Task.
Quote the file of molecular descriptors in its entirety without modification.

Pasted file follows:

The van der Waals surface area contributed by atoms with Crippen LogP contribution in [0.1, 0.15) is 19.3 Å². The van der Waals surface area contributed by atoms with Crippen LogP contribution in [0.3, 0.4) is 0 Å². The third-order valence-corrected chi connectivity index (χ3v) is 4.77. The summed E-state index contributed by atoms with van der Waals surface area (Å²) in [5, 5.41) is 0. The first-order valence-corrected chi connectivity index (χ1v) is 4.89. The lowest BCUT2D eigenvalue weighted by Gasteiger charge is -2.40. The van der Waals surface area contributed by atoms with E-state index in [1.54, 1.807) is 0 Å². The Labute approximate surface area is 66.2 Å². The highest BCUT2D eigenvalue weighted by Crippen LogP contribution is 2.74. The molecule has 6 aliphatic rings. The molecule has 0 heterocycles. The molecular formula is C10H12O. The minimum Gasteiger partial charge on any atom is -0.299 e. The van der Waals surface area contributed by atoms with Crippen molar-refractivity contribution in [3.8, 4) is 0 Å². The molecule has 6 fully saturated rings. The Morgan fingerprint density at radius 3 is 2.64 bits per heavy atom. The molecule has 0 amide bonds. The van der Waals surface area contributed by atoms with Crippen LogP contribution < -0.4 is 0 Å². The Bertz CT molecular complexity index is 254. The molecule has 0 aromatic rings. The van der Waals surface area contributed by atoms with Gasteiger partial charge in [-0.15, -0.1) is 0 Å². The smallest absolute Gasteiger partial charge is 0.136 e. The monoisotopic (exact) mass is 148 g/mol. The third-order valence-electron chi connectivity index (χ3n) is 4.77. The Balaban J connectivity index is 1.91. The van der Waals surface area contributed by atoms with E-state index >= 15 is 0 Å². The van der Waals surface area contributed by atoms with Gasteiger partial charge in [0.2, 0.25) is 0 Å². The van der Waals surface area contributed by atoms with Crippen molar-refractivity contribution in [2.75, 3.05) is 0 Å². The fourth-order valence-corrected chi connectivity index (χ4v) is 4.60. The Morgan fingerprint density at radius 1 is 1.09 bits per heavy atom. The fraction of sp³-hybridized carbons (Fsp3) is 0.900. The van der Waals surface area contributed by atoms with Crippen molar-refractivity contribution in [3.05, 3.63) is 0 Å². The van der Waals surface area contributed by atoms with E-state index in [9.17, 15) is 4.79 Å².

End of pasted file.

The van der Waals surface area contributed by atoms with Crippen LogP contribution in [0.1, 0.15) is 19.3 Å². The van der Waals surface area contributed by atoms with Crippen LogP contribution in [0.3, 0.4) is 0 Å². The third-order valence-corrected chi connectivity index (χ3v) is 4.77. The summed E-state index contributed by atoms with van der Waals surface area (Å²) in [5, 5.41) is 0. The first-order valence-corrected chi connectivity index (χ1v) is 4.89. The lowest BCUT2D eigenvalue weighted by Gasteiger charge is -2.40. The van der Waals surface area contributed by atoms with E-state index in [1.54, 1.807) is 0 Å². The Labute approximate surface area is 66.2 Å². The highest BCUT2D eigenvalue weighted by Crippen LogP contribution is 2.74. The molecule has 6 aliphatic rings. The molecule has 0 heterocycles. The molecular formula is C10H12O. The minimum Gasteiger partial charge on any atom is -0.299 e. The van der Waals surface area contributed by atoms with Crippen molar-refractivity contribution in [3.8, 4) is 0 Å². The molecule has 6 fully saturated rings. The Morgan fingerprint density at radius 3 is 2.64 bits per heavy atom. The molecule has 0 amide bonds. The van der Waals surface area contributed by atoms with Crippen LogP contribution < -0.4 is 0 Å². The Bertz CT molecular complexity index is 254. The molecule has 0 aromatic rings. The van der Waals surface area contributed by atoms with Gasteiger partial charge in [-0.15, -0.1) is 0 Å². The smallest absolute Gasteiger partial charge is 0.136 e. The monoisotopic (exact) mass is 148 g/mol. The third-order valence-electron chi connectivity index (χ3n) is 4.77. The Balaban J connectivity index is 1.91. The van der Waals surface area contributed by atoms with E-state index >= 15 is 0 Å². The van der Waals surface area contributed by atoms with Gasteiger partial charge in [0.2, 0.25) is 0 Å². The van der Waals surface area contributed by atoms with Crippen molar-refractivity contribution in [2.75, 3.05) is 0 Å². The fourth-order valence-corrected chi connectivity index (χ4v) is 4.60. The Morgan fingerprint density at radius 1 is 1.09 bits per heavy atom. The fraction of sp³-hybridized carbons (Fsp3) is 0.900. The van der Waals surface area contributed by atoms with Crippen molar-refractivity contribution in [3.05, 3.63) is 0 Å². The van der Waals surface area contributed by atoms with E-state index in [9.17, 15) is 4.79 Å².